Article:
Army screens drugs for SARS treatment
Thursday, April 10, 2003
Scientists hoping a cure is already on the shelf will test at least 2,000 drugs against the frightening SARS virus, although some doubt anything they find will stop the flu-like disease once it gets a foothold.
This search is intended to find an immediate therapy for severe acute respiratory syndrome, or one that could be developed quickly. There is now no proven cure, only treatment that relieves symptoms.
Scientists are almost positive SARS is caused by a newly discovered member of the coronavirus family. Until now, these bugs have been known only to trigger colds or mild diarrhea, so no one has ever tried very hard to find a treatment.
The National Institute of Allergy and Infectious Diseases is gathering up the 30 or so antiviral drugs on the market, about 800 drugs approved for other uses, plus more than 1,000 that are still being developed.
They are being tested at the U.S. Army Medical Research Institute for Infectious Diseases at Fort Detrick, Md.
The lab can test 150 to 200 a drugs week and has started with the most obvious antiviral medicines.
But so far, "nothing looks very promising, to be honest," Army research scientist Peter Jahrling said Wednesday.
At the same time, another team at the University of Virginia hopes soon to enroll SARS victims to test a two-drug strategy already used by some doctors in Hong Kong and Canada, although many are skeptical it will work.
Furthermore, experts expect much more study of the virus. Scientists will be looking for weaknesses in the bug that might be exploited, as well as a better understanding of how the immune system responds to it. Some experts believe the body's own defenses are part of the problem.
Deciphering the virus' innermost workings might in the end lead to the most effective drugs. But designing a medicine from scratch is a slow and daunting process, requiring years of testing.
"It's a fact of life we can't get around that from the design of a drug on a computer to the point where it can be given to people takes at the very best five years. We hope something will come along in this process that will prove to be effective," said Dr. Catherine Laughlin, virology chief at the infectious disease institute.
About 50 drug companies took part in a recent conference call with the institute and the Centers for Disease Control and Prevention, and several said they had compounds in development that they would like try against SARS.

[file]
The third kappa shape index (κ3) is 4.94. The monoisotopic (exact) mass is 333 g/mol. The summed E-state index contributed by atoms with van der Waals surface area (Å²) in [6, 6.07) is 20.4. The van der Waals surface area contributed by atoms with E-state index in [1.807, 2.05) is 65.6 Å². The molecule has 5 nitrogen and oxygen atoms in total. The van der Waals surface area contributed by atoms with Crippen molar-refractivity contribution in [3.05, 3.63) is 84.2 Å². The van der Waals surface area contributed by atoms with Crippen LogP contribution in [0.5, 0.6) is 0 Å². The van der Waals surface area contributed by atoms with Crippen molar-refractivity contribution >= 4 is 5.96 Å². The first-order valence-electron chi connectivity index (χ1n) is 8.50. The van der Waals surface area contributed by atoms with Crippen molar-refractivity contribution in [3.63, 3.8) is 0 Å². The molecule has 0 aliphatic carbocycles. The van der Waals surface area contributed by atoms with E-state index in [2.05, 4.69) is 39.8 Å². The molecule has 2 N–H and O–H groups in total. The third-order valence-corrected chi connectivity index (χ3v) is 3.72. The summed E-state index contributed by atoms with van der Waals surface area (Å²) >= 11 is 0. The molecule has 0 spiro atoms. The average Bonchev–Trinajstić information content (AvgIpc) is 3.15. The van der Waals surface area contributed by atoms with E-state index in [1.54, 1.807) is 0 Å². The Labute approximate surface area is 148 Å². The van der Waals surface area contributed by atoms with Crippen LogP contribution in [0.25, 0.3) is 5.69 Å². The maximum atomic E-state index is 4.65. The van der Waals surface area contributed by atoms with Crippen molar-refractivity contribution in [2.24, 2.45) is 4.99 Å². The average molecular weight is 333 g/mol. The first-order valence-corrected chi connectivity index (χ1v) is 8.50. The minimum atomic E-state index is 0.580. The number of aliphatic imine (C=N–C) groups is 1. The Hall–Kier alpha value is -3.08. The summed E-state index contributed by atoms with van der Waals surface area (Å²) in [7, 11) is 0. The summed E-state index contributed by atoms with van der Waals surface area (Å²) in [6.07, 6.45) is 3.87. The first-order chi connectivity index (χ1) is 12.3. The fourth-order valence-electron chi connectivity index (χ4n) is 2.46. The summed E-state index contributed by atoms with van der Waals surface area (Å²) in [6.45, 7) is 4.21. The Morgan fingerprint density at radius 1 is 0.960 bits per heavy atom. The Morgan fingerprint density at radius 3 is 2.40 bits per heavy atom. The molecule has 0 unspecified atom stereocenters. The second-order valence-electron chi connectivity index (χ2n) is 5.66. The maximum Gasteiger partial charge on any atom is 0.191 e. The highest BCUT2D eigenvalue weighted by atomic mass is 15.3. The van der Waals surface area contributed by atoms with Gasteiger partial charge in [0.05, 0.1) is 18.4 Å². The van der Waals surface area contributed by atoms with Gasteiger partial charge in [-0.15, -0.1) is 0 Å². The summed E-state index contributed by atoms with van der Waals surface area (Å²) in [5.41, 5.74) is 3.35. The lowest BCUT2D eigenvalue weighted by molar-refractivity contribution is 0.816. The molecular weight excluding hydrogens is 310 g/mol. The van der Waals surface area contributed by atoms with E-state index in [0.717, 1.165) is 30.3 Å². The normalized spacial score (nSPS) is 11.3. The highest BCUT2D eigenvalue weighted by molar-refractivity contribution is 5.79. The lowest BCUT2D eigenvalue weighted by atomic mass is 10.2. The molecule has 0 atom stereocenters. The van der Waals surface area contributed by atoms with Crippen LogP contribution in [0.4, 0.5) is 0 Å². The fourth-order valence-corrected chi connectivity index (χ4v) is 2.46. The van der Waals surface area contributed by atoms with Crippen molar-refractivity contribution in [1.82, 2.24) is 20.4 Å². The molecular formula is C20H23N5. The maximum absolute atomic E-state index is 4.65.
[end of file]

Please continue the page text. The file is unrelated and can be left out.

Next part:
"This clearly isn't a market for anybody, but people feel if they have drugs on hand that can help, they want to make them available," Laughlin said.
Even if a drug knocks out the virus, it still might not cure SARS. In some infections, much of the damage results from the overwhelming chemical counterattack by the immune system. This cytokine storm, as its called, is intended to kill the virus. But it can have unintended consequences, such as inflammation, leaky blood vessels and even pneumonia, a hallmark of SARS.
"The infection comes on so quickly and you get so sick so fast that it's unlikely that an antiviral will be rapidly effective," said Dr. John Zaia, virology chairman at City of Hope National Medical Center in Duarte, Calif. "It may be that the virus has started a process that cannot be stopped."
Still, experiments in animals, which have their own versions of the coronavirus, suggest that stopping the virus may help, even when the disease is in full force.
"It all depends on what the virus is doing," damaging the lungs directly or triggering an immune system backlash, said Dr. Mark Denison, a coronavirus researcher at Vanderbilt University. "If it's the virus causing tremendous damage by its growth, and you interfere at midpoint, you might make quite a dramatic difference for the person."
Dr. Frederick Hayden of the University of Virginia hopes to lead a test of the drug ribavirin, an antiviral medicine, and steroids, which tamp down the immune system. Ribavirin is used to treat respiratory syncytial virus, a major cause of pneumonia in infants.
Doctors in Hong Kong and Canada say the combination may help, although there is no experimental proof of that. In Hayden's federally financed study, people with moderate SARS will be given either ribavirin or dummy medicine, and those seriously ill will be randomly given a steroid, as well.
While agreeing the strategy needs to be tested, several experts hold out little hope it will make much difference. "Many clinicians have tried ribavirin," said CDC head Dr. Julie Gerberding. "I don't think it looks real promising for that to be a solution."
Among the drugs being tested at the Army lab are a wide range of compounds intended to stop viruses from making new copies of themselves. Although virtually all of these drugs were tailored for other viruses, the researchers said there is a chance they might work on coronavirus, too.
If a coronavirus drug must be designed from the ground up, scientists say the virus offers several possible targets in its life cycle. Similar strategies have led to treatments for AIDS and herpes, among other viral diseases.
At least one company says it may be able to produce a new drug fast. AVI BioPharma in Portland, Ore. uses a technique that disables viral genes and has already made experimental drugs for coronaviruses that cause illnesses in cats and lab mice.
Using the same technology, officials say they should be able to make a drug that would attack the SARS virus within a week of receiving its genetic code, which the CDC hopes to finish reading soon.
EDITOR'S NOTE: Medical Editor Daniel Q. Haney is a special correspondent for The Associated Press.
On the Net